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Despite cuts, CBC executives may still get bonuses


Following news of mass cuts and layoffs at the CBC and Radio-Canada on Monday, CBC’s CEO, Catherine Tait, went on the network’s flagship news show and declined to say whether the public broadcaster’s executives would be receiving bonuses.

Adrienne Arsenault, host of “The National” on CBC, asked Tait, “I’m going to presume, no bonuses this year? … Can we establish (that) is not happening this year?”

“It’s too early to say where we are for this year, we’ll be looking at that like we do for all our line items in the coming months,” Tait said, just hours after telling employees that the CBC would be cutting 600 jobs, leaving 200 positions vacant and cutting $40 million from the broadcaster’s programming budget in order to fill a $125-million shortfall.

According to information obtained by the Canadian Taxpayers Federation, an advocacy group focused on lower taxes, in 2022, the CBC paid out more than $16 million in bonuses to 1,142 full-time employees.

Other executives echoed Tait’s statements to employees during the town hall meeting where the layoffs and cuts were announced. In an audio recording of the meeting, provided to the Star by a CBC employee, CBC’s chief transformation officer, Marco Dubé, told employees, “We’re not contemplating at this point any changes to our compensation for any classification of employment within the organization.”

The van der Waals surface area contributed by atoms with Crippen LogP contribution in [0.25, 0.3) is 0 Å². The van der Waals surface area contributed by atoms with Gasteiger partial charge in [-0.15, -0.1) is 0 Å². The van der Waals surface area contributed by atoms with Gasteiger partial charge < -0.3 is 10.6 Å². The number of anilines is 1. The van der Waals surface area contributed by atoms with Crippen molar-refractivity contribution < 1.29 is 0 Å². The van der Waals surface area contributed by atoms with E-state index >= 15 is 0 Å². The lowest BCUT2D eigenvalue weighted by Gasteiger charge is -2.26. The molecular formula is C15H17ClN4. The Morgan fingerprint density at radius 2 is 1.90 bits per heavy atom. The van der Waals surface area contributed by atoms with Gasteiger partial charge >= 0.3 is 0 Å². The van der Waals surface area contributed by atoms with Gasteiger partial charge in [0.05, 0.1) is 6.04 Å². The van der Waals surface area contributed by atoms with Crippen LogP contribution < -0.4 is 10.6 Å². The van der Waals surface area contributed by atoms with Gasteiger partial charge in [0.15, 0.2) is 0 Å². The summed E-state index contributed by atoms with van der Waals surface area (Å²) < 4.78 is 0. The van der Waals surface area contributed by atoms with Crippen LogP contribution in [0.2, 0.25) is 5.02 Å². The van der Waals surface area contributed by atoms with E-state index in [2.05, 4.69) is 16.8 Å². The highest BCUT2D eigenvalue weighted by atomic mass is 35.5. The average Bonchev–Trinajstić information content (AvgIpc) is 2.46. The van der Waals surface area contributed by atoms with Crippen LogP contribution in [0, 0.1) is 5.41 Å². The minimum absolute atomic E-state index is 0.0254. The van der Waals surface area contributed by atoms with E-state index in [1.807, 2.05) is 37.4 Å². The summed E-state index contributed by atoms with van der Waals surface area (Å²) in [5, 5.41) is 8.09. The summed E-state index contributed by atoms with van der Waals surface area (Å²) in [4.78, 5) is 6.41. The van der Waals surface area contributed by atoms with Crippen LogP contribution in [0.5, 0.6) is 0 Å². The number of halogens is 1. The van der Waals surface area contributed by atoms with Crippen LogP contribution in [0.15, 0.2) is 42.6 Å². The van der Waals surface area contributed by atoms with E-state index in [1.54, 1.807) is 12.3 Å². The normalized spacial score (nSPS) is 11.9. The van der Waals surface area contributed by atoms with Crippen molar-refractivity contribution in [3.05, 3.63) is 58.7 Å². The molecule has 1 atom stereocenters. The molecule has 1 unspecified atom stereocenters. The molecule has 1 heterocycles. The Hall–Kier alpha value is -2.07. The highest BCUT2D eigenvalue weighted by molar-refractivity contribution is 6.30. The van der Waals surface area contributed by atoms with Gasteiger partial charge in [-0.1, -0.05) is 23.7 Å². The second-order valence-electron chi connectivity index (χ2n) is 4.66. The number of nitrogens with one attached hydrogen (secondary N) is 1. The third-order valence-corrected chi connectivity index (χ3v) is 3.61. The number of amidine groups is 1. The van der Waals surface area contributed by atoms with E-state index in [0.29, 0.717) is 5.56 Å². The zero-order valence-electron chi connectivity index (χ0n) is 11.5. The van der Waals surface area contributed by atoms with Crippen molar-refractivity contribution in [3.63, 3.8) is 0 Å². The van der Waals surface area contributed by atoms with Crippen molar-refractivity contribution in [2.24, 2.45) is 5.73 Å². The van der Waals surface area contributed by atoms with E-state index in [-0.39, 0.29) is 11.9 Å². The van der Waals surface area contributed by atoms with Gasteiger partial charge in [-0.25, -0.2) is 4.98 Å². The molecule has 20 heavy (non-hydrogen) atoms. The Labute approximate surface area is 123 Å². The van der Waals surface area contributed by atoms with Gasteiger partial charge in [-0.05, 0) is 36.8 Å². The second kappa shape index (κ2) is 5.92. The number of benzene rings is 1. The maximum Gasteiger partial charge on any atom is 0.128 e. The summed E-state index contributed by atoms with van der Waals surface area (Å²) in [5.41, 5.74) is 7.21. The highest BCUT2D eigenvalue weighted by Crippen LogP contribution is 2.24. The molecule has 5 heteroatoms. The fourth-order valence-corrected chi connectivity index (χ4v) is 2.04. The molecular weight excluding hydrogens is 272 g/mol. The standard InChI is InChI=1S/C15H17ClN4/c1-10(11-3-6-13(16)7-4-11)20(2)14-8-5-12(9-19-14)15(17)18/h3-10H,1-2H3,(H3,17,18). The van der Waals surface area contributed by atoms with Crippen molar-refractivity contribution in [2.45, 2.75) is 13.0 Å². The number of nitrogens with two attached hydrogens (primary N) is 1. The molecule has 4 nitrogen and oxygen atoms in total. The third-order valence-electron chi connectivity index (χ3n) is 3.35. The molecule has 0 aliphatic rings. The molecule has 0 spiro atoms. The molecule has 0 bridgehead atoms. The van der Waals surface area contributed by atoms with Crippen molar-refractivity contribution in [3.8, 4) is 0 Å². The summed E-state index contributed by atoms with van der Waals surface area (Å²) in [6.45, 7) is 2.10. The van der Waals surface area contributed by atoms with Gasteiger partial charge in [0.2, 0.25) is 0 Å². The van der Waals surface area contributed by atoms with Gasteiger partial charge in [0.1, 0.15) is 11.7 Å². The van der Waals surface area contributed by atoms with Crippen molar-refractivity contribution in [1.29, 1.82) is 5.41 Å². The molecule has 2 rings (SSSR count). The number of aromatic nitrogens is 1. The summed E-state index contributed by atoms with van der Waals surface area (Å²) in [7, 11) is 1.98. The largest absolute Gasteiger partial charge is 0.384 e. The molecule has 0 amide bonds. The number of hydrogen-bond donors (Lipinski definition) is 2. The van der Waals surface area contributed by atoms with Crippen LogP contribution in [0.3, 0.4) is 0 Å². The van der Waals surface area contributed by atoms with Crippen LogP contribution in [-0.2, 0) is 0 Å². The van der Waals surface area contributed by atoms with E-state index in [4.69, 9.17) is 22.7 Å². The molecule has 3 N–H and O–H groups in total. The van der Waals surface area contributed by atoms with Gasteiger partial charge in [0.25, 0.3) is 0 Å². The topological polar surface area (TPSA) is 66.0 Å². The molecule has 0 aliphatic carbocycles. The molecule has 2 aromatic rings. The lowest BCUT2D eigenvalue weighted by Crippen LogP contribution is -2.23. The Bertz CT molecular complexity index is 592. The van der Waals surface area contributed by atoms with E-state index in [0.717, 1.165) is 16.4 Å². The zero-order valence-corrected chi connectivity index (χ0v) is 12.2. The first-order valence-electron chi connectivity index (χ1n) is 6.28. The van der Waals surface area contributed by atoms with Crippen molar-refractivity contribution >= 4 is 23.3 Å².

CBC does not make its senior executive compensation public. It does, however, publish the pay bands for the president and CEO, the executive vice-president positions and the vice-president positions.

Tait, as president and CEO, makes from $442,900 to $521,000 in base salary, while other senior management receive between $258,000 to $436,500.

Bonuses for crown corporation CEOs have a maximum set by the federal government. In Tait’s case, based on her salary range and at the maximum bonus of 28 per cent, she can receive up to $124,012 to $145,880 in bonuses.

“I know many of you have been thinking about this and are anxious about the future — your future,” Tait said to employees at the town hall. “And we want to tell you as much as we can when we know it and be as open and transparent as possible … Every part of the organization will be affected by this.”

Tait blamed “inflation, significant cost increases for production and operations and, of course, fierce competition from digital giants, as well as the continued decline in revenue linked to our traditional television services” as underlying factors behind the cuts. On top of the “significant stress” faced by the Canadian media industry more broadly, Tait said the public broadcaster is being mandated by the federal government to cut 3.3 per cent of its costs.

In March, the government mandated federal agencies, departments and crown corporations to cut three per cent off of their existing budgets.

“We continue to make our case to the government regarding our value,” Tait said at the town hall.





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